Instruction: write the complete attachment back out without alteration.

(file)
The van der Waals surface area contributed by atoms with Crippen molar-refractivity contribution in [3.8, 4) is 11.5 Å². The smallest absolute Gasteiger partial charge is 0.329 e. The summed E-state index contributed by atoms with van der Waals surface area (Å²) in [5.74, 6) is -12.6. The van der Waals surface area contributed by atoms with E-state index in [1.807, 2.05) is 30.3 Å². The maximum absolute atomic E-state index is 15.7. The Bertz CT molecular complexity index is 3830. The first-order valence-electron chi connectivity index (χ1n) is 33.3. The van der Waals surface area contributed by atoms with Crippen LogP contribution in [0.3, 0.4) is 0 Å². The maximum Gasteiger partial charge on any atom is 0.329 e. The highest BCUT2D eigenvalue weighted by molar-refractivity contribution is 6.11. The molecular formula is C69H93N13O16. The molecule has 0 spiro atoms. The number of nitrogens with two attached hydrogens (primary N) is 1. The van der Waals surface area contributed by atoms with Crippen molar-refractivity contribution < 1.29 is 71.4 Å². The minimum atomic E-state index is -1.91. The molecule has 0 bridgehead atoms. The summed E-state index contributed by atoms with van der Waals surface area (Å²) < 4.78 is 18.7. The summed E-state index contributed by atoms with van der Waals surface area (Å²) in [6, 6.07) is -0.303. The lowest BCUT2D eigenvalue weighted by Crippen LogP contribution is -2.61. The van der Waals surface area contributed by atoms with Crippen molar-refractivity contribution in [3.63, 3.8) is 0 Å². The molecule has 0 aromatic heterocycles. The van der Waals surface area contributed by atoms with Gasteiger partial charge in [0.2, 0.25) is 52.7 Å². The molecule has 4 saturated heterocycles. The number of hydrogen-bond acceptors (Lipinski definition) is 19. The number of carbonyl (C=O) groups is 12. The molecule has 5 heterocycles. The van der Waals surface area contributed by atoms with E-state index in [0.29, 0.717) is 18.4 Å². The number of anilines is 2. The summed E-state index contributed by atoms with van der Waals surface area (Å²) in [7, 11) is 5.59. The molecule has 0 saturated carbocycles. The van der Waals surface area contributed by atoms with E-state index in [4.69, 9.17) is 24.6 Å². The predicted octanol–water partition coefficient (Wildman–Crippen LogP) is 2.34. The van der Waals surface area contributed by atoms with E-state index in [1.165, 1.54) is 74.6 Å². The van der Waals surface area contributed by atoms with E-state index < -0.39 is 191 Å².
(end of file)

The van der Waals surface area contributed by atoms with Crippen molar-refractivity contribution in [3.8, 4) is 11.5 Å². The smallest absolute Gasteiger partial charge is 0.329 e. The summed E-state index contributed by atoms with van der Waals surface area (Å²) in [5.74, 6) is -12.6. The van der Waals surface area contributed by atoms with E-state index in [1.807, 2.05) is 30.3 Å². The maximum absolute atomic E-state index is 15.7. The Bertz CT molecular complexity index is 3830. The first-order valence-electron chi connectivity index (χ1n) is 33.3. The van der Waals surface area contributed by atoms with Crippen LogP contribution in [0.3, 0.4) is 0 Å². The maximum Gasteiger partial charge on any atom is 0.329 e. The highest BCUT2D eigenvalue weighted by molar-refractivity contribution is 6.11. The molecular formula is C69H93N13O16. The molecule has 0 spiro atoms. The number of nitrogens with two attached hydrogens (primary N) is 1. The van der Waals surface area contributed by atoms with Crippen molar-refractivity contribution < 1.29 is 71.4 Å². The minimum atomic E-state index is -1.91. The molecule has 0 bridgehead atoms. The summed E-state index contributed by atoms with van der Waals surface area (Å²) < 4.78 is 18.7. The summed E-state index contributed by atoms with van der Waals surface area (Å²) in [6, 6.07) is -0.303. The lowest BCUT2D eigenvalue weighted by Crippen LogP contribution is -2.61. The van der Waals surface area contributed by atoms with Crippen molar-refractivity contribution in [3.63, 3.8) is 0 Å². The molecule has 0 aromatic heterocycles. The van der Waals surface area contributed by atoms with Gasteiger partial charge in [0.2, 0.25) is 52.7 Å². The molecule has 4 saturated heterocycles. The number of hydrogen-bond acceptors (Lipinski definition) is 19. The number of carbonyl (C=O) groups is 12. The molecule has 5 heterocycles. The van der Waals surface area contributed by atoms with E-state index in [0.29, 0.717) is 18.4 Å². The number of anilines is 2. The summed E-state index contributed by atoms with van der Waals surface area (Å²) in [7, 11) is 5.59. The molecule has 0 saturated carbocycles. The van der Waals surface area contributed by atoms with E-state index in [4.69, 9.17) is 24.6 Å². The predicted octanol–water partition coefficient (Wildman–Crippen LogP) is 2.34. The van der Waals surface area contributed by atoms with E-state index in [1.165, 1.54) is 74.6 Å². The van der Waals surface area contributed by atoms with E-state index < -0.39 is 191 Å².